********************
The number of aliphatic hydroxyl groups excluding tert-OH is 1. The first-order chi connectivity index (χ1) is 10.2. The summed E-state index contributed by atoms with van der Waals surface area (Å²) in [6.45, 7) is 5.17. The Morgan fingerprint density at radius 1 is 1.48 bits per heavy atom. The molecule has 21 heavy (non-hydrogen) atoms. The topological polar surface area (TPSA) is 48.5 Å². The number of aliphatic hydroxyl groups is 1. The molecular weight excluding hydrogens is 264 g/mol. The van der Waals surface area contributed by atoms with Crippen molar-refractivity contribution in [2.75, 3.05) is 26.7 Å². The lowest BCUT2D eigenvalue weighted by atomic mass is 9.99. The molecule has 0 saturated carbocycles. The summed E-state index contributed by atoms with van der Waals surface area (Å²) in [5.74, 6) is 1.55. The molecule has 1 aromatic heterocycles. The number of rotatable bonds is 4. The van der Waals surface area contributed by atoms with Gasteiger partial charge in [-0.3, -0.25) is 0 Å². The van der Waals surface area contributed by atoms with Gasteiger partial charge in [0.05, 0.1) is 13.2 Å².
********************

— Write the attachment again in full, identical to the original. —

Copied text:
The number of aliphatic hydroxyl groups excluding tert-OH is 1. The first-order chi connectivity index (χ1) is 10.2. The summed E-state index contributed by atoms with van der Waals surface area (Å²) in [6.45, 7) is 5.17. The Morgan fingerprint density at radius 1 is 1.48 bits per heavy atom. The molecule has 21 heavy (non-hydrogen) atoms. The topological polar surface area (TPSA) is 48.5 Å². The number of aliphatic hydroxyl groups is 1. The molecular weight excluding hydrogens is 264 g/mol. The van der Waals surface area contributed by atoms with Crippen molar-refractivity contribution in [2.75, 3.05) is 26.7 Å². The lowest BCUT2D eigenvalue weighted by atomic mass is 9.99. The molecule has 0 saturated carbocycles. The summed E-state index contributed by atoms with van der Waals surface area (Å²) in [5.74, 6) is 1.55. The molecule has 1 aromatic heterocycles. The number of rotatable bonds is 4. The van der Waals surface area contributed by atoms with Gasteiger partial charge in [-0.3, -0.25) is 0 Å². The van der Waals surface area contributed by atoms with Gasteiger partial charge in [0.05, 0.1) is 13.2 Å².